* In addition, the Committee has adopted a series of Member-designated project reform principles to further promote transparency and accountability. The Committee requires Members of Congress to:

* Provide specific information on the type, location, total cost, percentage of total cost of the project, that the request would finance, and benefits of the project;

* Provide at least one letter of support for the project from state or local government agencies; certify that neither the Member nor his or her spouse has any financial interest in a project requested; and

* Post requests for projects on the Member's website.

* Today, the Committee on Transportation and Infrastructure takes another step in its continuing effort to provide unparalleled transparency and accountability of Member-designated projects. We launch a searchable database of all Member-designated projects included in Committee on Transportation and Infrastructure bills in the 110th and 111th Congresses.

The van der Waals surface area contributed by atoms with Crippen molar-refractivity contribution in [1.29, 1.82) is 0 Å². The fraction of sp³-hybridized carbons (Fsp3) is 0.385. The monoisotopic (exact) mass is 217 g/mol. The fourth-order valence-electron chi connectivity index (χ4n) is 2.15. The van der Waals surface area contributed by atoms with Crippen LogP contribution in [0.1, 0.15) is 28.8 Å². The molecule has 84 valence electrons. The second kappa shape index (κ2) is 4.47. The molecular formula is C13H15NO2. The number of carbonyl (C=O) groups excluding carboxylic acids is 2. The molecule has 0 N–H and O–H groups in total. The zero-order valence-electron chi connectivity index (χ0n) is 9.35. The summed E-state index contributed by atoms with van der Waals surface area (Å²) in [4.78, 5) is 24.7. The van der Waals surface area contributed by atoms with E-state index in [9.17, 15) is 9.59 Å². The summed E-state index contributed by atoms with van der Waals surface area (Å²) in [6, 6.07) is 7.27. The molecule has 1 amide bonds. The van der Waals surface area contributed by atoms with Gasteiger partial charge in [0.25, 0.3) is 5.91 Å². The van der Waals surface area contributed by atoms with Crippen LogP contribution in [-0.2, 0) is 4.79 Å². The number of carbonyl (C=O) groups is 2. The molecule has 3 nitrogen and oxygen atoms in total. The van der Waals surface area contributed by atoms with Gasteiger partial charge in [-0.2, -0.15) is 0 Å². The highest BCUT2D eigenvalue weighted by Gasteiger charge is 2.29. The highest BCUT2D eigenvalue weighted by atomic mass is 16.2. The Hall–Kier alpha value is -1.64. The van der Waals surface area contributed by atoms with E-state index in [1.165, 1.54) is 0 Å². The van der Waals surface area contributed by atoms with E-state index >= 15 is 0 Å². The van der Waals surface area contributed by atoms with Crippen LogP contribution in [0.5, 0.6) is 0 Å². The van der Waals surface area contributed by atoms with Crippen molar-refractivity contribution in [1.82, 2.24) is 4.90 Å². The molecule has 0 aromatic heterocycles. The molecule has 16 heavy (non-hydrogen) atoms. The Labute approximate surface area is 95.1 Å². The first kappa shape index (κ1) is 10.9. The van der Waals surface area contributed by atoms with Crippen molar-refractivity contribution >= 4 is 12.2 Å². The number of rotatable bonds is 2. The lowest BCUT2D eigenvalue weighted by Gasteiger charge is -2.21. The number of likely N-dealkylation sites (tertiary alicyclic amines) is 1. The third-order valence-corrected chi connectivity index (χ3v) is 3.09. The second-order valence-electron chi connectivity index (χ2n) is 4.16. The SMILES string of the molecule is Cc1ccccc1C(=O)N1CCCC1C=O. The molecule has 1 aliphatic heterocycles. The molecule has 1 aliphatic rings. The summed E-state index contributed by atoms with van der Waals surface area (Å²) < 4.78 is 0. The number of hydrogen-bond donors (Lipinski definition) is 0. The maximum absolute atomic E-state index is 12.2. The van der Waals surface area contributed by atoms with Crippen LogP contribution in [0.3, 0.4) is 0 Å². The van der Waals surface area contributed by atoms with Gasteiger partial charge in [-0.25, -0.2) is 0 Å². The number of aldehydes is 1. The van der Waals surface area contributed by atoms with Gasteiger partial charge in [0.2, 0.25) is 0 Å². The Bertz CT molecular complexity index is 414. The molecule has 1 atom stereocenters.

* The Member-designated projects database, located on the Committee on Transportation and Infrastructure website, includes the ability to search Member-designated projects by Member of Congress, State, Congressional district, bill, bill title, and amount. Each Member-designated project includes an electronic copy of the individual ``no financial interest'' certification of the Member of Congress and, beginning with H.R. 5892, the ``Water Resources Development Act of 2010'', a copy of a letter from the state or local government expressing support for the project. Finally, the Committee makes copies of all Member-designated project requests available in the Committee office.

* As Chairman, I am deeply committed to transparency and accountability in all of the activities of the Committee on Transportation and Infrastructure. I look forward to working with public interest groups to endeavor to find even more ways to shine a light on the actions of our Committee.